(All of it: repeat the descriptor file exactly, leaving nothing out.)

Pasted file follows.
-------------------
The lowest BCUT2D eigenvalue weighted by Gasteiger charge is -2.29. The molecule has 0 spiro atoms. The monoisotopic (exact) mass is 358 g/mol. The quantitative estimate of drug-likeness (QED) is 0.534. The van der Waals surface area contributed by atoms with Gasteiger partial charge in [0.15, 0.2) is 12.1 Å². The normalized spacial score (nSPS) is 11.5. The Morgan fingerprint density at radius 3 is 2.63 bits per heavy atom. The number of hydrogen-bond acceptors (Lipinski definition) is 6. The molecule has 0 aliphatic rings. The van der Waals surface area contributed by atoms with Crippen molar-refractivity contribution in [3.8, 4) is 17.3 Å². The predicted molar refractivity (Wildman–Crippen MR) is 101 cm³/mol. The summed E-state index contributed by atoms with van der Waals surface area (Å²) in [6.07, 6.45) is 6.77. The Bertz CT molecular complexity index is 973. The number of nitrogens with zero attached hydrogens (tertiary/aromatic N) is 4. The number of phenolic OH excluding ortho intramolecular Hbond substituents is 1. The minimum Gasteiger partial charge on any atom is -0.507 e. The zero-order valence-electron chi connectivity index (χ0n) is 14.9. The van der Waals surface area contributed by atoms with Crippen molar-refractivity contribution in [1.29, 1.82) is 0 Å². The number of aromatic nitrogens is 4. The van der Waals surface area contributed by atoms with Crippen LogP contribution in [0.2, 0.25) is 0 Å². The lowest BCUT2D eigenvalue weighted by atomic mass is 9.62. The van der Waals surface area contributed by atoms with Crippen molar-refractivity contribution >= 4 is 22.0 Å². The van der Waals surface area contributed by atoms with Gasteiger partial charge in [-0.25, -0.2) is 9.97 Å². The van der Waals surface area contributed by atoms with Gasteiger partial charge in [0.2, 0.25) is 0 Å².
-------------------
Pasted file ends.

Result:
The lowest BCUT2D eigenvalue weighted by Gasteiger charge is -2.29. The molecule has 0 spiro atoms. The monoisotopic (exact) mass is 358 g/mol. The quantitative estimate of drug-likeness (QED) is 0.534. The van der Waals surface area contributed by atoms with Gasteiger partial charge in [0.15, 0.2) is 12.1 Å². The normalized spacial score (nSPS) is 11.5. The Morgan fingerprint density at radius 3 is 2.63 bits per heavy atom. The number of hydrogen-bond acceptors (Lipinski definition) is 6. The molecule has 0 aliphatic rings. The van der Waals surface area contributed by atoms with Crippen molar-refractivity contribution in [3.8, 4) is 17.3 Å². The predicted molar refractivity (Wildman–Crippen MR) is 101 cm³/mol. The summed E-state index contributed by atoms with van der Waals surface area (Å²) in [6.07, 6.45) is 6.77. The Bertz CT molecular complexity index is 973. The number of nitrogens with zero attached hydrogens (tertiary/aromatic N) is 4. The number of phenolic OH excluding ortho intramolecular Hbond substituents is 1. The minimum Gasteiger partial charge on any atom is -0.507 e. The zero-order valence-electron chi connectivity index (χ0n) is 14.9. The van der Waals surface area contributed by atoms with Crippen molar-refractivity contribution in [1.29, 1.82) is 0 Å². The number of aromatic nitrogens is 4. The van der Waals surface area contributed by atoms with Crippen LogP contribution in [0.2, 0.25) is 0 Å². The lowest BCUT2D eigenvalue weighted by atomic mass is 9.62. The van der Waals surface area contributed by atoms with Crippen molar-refractivity contribution >= 4 is 22.0 Å². The van der Waals surface area contributed by atoms with Gasteiger partial charge in [-0.25, -0.2) is 9.97 Å². The van der Waals surface area contributed by atoms with Gasteiger partial charge in [0.2, 0.25) is 0 Å².